Serena Williams Talks Being Target of Frequent Drug Tests: 'I Was Born This Way'
Williams has called out the United States Anti-Doping Agency many times in the past
In an extensive interview with TIME published on Thursday, Williams alluded to her muscular physique as one of the reasons why she’s been frequently targeted for random drug tests by the United States Anti-Doping Agency.
“Look at me,” Williams told the magazine as she looked at her reflection in a mirror. “I was born this way. They’re like, ‘Oh, she can’t be that great, she must be doing something.’ ”
Williams has a point, as USADA records show she’s tested far more than other top-tier female and male tennis players.
The agency tested Williams five times in 2018, three times in 2017 and six times in 2016. Her sister, Venus Williams, has been tested twice this year, while 25-year-old Sloane Stephens has only been tested once. Stephens won the U.S. Open in 2017 and is currently ranked No. 3 in the world.
Williams’ comments to TIME echo other complaints concerning the USADA she has made over social media. In June, she took to Twitter to call out the agency and accuse them of discrimination.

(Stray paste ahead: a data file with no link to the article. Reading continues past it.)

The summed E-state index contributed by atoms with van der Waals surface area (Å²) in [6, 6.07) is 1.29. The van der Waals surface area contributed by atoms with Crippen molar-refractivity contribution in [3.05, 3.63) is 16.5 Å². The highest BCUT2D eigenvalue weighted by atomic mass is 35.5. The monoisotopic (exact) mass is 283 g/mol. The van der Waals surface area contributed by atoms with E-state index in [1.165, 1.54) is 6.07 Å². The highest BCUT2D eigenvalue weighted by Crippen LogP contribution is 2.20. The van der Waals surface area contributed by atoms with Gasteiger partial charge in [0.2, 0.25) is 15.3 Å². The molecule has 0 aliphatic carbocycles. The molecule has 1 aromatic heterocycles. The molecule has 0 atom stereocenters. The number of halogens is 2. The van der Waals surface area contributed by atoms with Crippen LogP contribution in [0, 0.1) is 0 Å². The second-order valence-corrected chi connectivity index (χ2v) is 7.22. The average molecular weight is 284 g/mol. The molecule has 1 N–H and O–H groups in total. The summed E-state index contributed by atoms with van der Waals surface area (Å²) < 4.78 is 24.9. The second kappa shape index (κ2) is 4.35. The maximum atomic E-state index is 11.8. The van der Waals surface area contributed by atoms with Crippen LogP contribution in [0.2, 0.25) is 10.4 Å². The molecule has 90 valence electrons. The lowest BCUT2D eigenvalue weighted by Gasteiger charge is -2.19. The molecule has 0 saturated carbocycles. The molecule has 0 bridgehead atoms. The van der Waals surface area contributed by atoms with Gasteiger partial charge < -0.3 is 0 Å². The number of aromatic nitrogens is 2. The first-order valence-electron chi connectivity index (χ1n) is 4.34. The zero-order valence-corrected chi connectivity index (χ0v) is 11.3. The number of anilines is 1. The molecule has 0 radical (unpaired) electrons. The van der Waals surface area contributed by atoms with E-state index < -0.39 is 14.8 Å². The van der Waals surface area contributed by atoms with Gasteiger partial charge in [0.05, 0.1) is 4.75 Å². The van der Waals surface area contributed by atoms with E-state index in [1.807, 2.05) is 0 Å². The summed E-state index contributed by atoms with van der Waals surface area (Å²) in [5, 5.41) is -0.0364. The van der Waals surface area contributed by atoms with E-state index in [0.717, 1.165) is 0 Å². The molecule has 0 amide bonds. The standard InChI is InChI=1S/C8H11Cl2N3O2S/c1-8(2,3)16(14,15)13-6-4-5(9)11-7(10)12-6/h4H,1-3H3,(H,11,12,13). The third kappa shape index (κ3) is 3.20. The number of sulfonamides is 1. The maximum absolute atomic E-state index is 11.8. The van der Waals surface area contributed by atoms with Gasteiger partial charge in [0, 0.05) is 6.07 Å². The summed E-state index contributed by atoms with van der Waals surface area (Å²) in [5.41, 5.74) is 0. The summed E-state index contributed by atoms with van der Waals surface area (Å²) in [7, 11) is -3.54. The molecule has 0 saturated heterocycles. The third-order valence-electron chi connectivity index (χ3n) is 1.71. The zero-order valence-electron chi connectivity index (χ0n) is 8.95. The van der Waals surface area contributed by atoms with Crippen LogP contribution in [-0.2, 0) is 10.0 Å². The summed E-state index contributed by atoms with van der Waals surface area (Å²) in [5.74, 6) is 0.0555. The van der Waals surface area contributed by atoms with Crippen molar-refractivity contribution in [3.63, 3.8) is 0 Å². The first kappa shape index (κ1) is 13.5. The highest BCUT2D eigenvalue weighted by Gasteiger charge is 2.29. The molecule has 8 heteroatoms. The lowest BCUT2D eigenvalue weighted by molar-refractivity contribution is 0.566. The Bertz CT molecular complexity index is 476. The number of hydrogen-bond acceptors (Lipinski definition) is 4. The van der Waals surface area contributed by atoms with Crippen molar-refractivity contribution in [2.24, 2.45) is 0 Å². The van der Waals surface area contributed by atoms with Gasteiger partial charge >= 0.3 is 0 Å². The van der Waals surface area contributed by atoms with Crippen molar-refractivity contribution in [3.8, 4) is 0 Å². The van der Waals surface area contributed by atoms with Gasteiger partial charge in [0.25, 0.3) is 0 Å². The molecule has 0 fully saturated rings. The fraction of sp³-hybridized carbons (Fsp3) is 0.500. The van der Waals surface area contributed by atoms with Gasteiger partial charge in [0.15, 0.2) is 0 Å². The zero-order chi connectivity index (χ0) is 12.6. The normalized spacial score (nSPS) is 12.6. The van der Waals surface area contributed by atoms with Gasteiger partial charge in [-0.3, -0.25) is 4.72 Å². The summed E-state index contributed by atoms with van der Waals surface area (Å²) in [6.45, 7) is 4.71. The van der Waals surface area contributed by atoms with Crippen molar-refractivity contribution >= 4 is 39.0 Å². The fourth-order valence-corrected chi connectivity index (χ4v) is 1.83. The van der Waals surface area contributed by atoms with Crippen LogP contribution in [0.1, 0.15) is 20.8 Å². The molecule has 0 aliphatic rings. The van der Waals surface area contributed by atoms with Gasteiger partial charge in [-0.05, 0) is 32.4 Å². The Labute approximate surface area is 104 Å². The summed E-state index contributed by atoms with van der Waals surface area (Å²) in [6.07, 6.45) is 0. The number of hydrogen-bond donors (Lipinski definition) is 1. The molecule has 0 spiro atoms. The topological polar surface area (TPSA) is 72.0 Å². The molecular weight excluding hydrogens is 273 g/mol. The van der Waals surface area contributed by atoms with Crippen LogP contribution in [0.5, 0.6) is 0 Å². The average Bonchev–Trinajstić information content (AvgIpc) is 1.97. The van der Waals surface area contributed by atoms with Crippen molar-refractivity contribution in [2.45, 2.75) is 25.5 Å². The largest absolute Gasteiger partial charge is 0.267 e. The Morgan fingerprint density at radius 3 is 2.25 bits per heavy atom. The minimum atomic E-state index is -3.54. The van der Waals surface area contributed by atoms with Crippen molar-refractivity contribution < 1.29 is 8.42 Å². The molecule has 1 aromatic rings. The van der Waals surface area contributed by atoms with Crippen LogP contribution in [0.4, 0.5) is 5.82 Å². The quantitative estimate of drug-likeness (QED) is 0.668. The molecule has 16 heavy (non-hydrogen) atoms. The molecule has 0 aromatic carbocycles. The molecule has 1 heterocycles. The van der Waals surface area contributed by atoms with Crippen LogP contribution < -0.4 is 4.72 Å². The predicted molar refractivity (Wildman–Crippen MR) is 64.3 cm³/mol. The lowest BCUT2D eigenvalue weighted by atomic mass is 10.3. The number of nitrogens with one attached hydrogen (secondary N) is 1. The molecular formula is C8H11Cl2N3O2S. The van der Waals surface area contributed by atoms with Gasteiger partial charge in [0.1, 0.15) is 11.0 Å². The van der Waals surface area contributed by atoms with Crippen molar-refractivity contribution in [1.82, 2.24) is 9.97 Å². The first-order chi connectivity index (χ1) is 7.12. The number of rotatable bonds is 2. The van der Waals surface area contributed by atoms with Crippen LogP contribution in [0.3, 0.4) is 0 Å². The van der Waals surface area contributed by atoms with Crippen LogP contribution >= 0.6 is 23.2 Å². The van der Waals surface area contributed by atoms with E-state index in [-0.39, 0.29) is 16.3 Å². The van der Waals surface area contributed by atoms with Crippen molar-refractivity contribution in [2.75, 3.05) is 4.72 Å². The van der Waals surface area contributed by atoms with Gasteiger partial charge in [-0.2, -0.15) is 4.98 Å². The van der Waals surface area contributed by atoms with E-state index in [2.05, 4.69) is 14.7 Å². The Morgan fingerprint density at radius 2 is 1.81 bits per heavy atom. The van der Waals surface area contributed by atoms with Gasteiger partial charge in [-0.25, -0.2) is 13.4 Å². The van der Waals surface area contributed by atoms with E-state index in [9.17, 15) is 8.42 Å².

“… And it’s that time of the day to get ‘randomly’ drug tested and only test Serena. Out of all the players it’s been proven I’m the one getting tested the most. Discrimination? I think so,” the 23-time Grand Slam winner tweeted. “At least I’ll be keeping the sport clean #StayPositive.”
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Williams — who married Reddit co-founder Alexis Ohanian, 35, in November 2017 — added in a follow-up tweet: “But I’m ready to do whatever it takes to have a clean sport so bring it on. I’m excited.”
Leading up to her loss against Angelique Kerber at Wimbledon this year, Williams told reporters that she wished the agency would “just test everyone equally.” In an interview with Sports Illustrated, Williams affirmed she is not against anti-doping tests. She just doesn’t like feeling she is singled out.
“I’m totally OK with testing and I encourage it,” she said. “It’s just about being equal and not centering one person out.”
“Some days, I cry,” she said. “I’m really sad. I’ve had meltdowns. It’s been a really tough 11 months.”
Williams experienced a life-threatening pulmonary embolism after the birth, which kept her in bed for weeks.
Following her loss at Wimbledon, coming just ten months after giving birth to Alexis Olympia, Williams said she hadn’t lost confidence that she would add more championships to her already impressive legacy in the future.
“It was such an amazing tournament for me,” Williams said after the heartbreaking loss. “I was really hoping to get this far. It’s obviously disappointing, but I can’t be disappointed. I have so much to look forward to. I’m literally just getting started.”